Handbook on the Economics of the Media

Handbook on the Economics of the Media

Edited by Robert G. Picard and Steve S. Wildman

This Handbook explores the economic features of the media and its infrastructure to provide readers with a sophisticated understanding of the critical issues and their influence on companies, audiences and regulators. The contributors explore and explain the impact of underlying factors such as multi-sided platforms, advertising and industry structure. They assess the unique economic factors affecting print, broadcast and broadband-based media, and highlight how the economics of the media can influence policy making. Each original chapter introduces the reader to a specific topic, reviews the literature on the development of knowledge in the field, explores critiques of the approach, and provides an understanding of applying this knowledge and the implications.

Chapter 11: Video games, virtual worlds and economics

Isaac Knowles, Edward Castronova and Travis Ross

Subjects: economics and finance, cultural economics, industrial economics, innovation and technology, technology and ict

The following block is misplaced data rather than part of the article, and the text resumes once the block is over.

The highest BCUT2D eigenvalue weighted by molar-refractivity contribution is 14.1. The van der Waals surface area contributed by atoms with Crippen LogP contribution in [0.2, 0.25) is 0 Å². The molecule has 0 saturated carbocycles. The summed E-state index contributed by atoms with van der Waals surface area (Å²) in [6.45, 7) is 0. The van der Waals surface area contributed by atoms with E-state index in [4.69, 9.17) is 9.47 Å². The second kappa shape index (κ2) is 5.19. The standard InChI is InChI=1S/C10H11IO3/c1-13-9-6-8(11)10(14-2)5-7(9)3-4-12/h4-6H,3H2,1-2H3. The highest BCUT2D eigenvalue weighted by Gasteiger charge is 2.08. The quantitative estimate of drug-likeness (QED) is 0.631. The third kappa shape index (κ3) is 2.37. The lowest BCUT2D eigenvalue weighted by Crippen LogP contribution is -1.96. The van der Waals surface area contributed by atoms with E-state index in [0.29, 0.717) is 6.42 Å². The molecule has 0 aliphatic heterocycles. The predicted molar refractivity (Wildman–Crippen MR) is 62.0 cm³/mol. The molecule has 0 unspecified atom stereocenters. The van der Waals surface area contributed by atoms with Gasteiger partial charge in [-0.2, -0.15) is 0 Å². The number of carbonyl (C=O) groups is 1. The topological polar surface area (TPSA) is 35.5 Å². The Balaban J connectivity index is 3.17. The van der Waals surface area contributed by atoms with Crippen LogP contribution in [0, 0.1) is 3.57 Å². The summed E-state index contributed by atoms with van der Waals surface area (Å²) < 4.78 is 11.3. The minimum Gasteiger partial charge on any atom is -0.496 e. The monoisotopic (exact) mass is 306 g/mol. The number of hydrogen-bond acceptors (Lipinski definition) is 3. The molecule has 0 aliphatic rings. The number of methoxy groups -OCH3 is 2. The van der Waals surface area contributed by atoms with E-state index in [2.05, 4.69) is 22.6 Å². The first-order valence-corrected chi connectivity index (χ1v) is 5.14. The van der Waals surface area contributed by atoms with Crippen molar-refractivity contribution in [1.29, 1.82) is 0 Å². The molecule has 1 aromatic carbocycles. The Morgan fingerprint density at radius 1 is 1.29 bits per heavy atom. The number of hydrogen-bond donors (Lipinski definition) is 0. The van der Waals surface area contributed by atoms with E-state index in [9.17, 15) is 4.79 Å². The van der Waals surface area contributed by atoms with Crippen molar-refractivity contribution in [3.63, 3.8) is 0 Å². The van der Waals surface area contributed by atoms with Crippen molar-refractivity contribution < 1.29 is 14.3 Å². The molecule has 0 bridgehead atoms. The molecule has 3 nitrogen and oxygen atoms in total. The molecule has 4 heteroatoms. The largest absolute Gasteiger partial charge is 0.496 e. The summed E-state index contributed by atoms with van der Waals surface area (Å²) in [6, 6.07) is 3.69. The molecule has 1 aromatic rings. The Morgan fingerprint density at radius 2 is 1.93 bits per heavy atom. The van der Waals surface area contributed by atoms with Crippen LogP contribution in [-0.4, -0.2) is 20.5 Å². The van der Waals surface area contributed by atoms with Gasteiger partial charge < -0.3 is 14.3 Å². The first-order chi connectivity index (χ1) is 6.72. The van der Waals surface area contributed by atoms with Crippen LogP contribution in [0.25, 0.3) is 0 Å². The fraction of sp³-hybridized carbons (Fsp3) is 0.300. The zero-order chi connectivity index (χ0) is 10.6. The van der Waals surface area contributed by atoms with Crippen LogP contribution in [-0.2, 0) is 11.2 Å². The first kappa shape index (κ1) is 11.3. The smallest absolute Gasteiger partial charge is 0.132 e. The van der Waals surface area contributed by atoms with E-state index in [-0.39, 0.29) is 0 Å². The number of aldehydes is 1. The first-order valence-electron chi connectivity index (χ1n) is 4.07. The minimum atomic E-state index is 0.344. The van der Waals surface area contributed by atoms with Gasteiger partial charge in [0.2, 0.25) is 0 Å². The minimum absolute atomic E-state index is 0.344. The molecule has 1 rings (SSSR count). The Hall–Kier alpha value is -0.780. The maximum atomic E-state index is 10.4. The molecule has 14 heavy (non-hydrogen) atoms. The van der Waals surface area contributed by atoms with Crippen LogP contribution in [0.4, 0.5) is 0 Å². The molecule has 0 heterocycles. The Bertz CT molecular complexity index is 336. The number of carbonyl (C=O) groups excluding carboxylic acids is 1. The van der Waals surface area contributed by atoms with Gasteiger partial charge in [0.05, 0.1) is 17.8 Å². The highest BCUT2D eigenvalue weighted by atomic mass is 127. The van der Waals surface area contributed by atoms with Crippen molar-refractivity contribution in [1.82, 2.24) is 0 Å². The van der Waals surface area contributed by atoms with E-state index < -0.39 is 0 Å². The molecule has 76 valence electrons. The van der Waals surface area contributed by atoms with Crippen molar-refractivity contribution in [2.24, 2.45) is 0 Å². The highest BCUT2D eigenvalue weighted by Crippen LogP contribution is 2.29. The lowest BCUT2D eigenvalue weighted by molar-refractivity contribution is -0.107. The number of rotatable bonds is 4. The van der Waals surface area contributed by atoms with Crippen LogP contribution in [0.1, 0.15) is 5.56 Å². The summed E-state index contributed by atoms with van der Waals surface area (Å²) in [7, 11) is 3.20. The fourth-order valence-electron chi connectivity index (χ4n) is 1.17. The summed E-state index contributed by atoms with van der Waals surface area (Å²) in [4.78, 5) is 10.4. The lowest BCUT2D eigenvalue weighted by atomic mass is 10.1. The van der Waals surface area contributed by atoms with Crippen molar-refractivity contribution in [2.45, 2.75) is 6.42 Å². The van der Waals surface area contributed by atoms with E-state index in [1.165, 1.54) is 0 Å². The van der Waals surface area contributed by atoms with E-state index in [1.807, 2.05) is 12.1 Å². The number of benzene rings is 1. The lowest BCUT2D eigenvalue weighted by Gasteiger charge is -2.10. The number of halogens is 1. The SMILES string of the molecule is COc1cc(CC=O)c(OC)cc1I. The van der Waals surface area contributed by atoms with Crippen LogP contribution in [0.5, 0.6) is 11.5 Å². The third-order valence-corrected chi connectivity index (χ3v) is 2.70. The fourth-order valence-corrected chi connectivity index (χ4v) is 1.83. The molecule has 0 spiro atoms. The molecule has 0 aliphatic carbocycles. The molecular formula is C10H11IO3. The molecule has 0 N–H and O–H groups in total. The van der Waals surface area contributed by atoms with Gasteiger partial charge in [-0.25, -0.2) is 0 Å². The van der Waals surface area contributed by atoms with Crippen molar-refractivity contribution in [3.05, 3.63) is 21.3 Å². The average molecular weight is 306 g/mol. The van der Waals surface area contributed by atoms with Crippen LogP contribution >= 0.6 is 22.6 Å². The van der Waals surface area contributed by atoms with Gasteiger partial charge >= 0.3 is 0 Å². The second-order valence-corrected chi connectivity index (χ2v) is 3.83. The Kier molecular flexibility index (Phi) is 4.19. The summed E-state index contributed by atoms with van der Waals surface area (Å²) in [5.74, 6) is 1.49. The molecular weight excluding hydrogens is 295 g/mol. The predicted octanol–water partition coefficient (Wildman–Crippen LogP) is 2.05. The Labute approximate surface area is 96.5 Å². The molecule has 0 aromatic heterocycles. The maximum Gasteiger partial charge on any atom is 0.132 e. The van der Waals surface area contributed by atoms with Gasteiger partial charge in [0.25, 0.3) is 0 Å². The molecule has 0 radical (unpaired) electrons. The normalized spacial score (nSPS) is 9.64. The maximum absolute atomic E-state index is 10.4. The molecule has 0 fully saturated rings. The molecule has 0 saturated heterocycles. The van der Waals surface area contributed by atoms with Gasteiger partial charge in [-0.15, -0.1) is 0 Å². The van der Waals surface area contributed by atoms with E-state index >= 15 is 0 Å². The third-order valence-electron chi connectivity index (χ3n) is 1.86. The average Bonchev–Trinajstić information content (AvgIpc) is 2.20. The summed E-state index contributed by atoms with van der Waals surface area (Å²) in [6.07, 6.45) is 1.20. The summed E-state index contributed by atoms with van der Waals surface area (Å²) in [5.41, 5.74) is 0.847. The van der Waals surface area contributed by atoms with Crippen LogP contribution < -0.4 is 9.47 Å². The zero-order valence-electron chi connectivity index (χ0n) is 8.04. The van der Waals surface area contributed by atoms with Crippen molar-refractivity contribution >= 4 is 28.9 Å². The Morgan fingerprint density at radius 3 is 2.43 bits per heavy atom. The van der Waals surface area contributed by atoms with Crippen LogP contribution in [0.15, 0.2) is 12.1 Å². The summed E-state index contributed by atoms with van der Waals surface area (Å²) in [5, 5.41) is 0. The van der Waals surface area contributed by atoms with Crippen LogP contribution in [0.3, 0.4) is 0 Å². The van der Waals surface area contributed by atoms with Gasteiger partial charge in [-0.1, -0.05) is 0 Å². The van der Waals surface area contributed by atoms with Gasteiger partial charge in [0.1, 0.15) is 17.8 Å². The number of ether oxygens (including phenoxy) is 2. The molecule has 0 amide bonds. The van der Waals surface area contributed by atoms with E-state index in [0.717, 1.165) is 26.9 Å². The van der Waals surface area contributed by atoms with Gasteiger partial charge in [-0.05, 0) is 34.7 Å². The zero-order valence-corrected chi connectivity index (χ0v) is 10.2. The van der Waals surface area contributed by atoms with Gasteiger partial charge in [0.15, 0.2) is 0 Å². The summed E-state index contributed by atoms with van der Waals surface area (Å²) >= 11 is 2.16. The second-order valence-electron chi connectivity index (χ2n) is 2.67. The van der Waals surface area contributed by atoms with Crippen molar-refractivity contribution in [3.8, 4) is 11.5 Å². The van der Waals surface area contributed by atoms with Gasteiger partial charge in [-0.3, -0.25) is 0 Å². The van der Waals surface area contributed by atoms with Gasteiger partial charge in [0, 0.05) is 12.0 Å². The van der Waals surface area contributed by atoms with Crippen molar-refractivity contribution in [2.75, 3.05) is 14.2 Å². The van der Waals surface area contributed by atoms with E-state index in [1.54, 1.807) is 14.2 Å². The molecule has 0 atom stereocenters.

Video games have undergone a number of facelifts, transformations, and reinventions since the humble days of Pong and Pac-Man. The most advanced modern games are based in huge, immersive virtual worlds that are fully-rendered in 3D. Players interact with computer-controlled characters, many of them voice-acted by well-known celebrities and capable of the most minute facial expressions. The quality of music and sound production in today’s games rivals that of any contemporary big-budget film. Storylines can be as expansive as any novel, and may include tie-ins with real world events and references to political or social issues. The incredible graphics and sharply written stories of virtual worlds are impressive, but we believe that the most important development in games over the last ten years has been the dual moves toward persistence and massively multiplayer interaction, which have resulted in the emergence of complex virtual economies. What makes this achievement even more striking is that these dynamics were not designed into the game. They simply emerged as a product of persistence and massively multiplayer interaction. Games that were once single player experiences now feature complex, persistent social dynamics. Player to player trade is now a common feature in an ever-growing number of multiplayer videogames. This means that there are literally thousands of different virtual economies, of varying size and complexity, found in games across the world.

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